Dr. Hyunjung Yi received her B.S. and M.S. degrees from Pohang University of Science and Technology (POSTECH), Pohang, Korea, in the department of Material Science and Engineering and Ph. D. degree from Massachusetts Institute of Technology (MIT), Cambridge, USA in the department of Material Science and Engineering in 2001, 2003, and 2011, respectively.
Dr. Hyungjung Yi joined Korea Institute of Science and Technology (KIST), Seoul, Korea, in 2003 as a research scientist and is currently a Principal Investigator and a Senior Research Scientist.
Dr. Hyunjung Yi’s research focuses on developing nano-bio hybrid materials for wearable biosensors, electronics, tactile sensors, and flexible energy devices. Biotechnology to genetically engineer biomaterials and processes to assemble and fabricate nano-bio hybrid are also being developed.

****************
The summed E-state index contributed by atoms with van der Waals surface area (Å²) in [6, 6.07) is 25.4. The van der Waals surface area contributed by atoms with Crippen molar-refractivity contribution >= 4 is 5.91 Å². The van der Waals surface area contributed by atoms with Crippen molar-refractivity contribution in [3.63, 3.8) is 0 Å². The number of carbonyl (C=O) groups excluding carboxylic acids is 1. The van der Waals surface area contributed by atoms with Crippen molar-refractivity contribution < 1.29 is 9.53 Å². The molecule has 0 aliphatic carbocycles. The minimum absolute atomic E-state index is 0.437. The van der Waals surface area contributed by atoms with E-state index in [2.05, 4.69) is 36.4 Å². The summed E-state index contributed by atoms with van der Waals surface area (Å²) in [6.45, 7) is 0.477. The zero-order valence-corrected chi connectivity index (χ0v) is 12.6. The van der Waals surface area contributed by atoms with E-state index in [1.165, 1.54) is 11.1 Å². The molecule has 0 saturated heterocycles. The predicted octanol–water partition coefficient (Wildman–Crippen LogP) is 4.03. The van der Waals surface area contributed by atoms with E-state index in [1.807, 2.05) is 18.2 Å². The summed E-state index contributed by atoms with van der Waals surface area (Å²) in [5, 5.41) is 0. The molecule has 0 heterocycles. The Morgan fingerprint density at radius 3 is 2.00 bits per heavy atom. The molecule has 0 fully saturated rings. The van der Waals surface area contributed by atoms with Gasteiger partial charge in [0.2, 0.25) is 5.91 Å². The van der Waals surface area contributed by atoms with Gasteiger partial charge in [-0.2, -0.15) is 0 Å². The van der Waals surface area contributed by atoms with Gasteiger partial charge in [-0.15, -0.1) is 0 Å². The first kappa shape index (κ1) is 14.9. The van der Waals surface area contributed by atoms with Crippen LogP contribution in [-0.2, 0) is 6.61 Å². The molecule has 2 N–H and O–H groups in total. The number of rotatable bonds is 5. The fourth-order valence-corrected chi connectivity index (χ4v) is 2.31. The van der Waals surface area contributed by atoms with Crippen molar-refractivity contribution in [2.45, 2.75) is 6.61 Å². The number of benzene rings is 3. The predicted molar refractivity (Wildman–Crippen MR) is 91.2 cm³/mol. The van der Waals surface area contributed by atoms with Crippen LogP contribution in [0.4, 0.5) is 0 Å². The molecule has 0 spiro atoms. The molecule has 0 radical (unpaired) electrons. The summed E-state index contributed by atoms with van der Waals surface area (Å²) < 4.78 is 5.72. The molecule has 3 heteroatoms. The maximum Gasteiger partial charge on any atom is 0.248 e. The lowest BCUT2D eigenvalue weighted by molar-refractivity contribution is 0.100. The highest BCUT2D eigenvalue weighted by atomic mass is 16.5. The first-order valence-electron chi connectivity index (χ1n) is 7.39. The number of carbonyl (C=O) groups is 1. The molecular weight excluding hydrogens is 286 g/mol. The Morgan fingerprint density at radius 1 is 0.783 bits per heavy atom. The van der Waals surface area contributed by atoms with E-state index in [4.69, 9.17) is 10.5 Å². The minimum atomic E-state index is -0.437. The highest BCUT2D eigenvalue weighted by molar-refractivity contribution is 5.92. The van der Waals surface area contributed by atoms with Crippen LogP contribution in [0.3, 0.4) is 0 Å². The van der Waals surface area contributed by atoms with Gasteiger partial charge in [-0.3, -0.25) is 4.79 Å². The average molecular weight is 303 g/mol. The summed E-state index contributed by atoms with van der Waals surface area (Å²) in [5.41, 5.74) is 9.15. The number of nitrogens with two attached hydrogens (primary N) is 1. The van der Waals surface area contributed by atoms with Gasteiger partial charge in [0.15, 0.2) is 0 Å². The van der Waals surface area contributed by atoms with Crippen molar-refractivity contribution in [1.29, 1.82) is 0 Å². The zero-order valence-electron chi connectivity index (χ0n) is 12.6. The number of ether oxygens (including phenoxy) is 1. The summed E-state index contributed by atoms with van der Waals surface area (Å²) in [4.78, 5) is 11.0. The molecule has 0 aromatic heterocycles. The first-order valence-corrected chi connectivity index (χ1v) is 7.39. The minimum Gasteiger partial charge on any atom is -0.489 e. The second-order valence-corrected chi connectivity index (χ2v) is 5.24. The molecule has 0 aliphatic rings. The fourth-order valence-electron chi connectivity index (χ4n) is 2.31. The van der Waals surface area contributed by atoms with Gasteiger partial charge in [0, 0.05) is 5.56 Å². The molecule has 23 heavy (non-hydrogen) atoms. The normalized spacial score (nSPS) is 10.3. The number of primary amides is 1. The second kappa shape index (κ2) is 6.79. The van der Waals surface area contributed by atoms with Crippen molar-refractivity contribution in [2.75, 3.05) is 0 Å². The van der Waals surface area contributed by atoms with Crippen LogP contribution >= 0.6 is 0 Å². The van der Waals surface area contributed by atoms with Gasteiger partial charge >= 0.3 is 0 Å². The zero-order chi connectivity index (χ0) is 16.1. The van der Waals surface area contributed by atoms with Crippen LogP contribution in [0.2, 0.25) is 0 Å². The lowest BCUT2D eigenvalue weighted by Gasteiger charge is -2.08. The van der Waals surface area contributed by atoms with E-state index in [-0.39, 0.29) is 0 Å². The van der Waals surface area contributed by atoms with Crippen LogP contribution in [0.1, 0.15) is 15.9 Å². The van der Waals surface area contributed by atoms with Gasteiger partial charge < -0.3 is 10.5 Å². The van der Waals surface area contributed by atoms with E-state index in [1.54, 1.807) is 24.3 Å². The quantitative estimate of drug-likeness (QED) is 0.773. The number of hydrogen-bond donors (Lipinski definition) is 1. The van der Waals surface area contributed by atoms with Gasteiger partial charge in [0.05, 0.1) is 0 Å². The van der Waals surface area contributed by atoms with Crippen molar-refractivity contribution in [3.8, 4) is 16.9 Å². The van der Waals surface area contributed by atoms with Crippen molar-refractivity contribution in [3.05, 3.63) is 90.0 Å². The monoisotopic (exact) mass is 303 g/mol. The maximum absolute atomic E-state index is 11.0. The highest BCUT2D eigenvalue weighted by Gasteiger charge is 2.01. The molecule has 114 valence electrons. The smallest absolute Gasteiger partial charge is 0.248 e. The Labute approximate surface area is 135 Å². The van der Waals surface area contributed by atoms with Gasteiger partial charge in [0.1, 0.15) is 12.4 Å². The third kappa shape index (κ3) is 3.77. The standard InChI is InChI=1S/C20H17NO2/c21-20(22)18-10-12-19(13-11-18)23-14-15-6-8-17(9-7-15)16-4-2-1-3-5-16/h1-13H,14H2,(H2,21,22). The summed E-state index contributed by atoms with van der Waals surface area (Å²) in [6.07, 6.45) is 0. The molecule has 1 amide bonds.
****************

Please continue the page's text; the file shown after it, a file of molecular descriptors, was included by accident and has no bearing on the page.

Dr. Seung-Woo Lee received B.E. in Fine chemical engineering & Applied chemistry at Chungnam National University in 2006, and Ph.D. in chemical and biomolecular engineering at University of Nebraska-Lincoln in 2013, respectively.
He joined Dr. Hyunjung Yi’s Lab at Korea Institute of Science and Technology (KIST) in 2014.
His research mainly focuses on the electrochemical biosensor, wearable/flexible nano-bio electronics, non-destructively assembly of nano-bio hybrid biosensing materials, and electrochemical bio-energy generation.
Lee SW, Lee KY, Song Y, Choi WK, Chang J, Yi H. Direct Electron Transfer of Enzymes in a Biologically Assembled Conductive Nanomesh Enzyme Platform. Adv Mater. 2016 Feb;28(8):1577-84.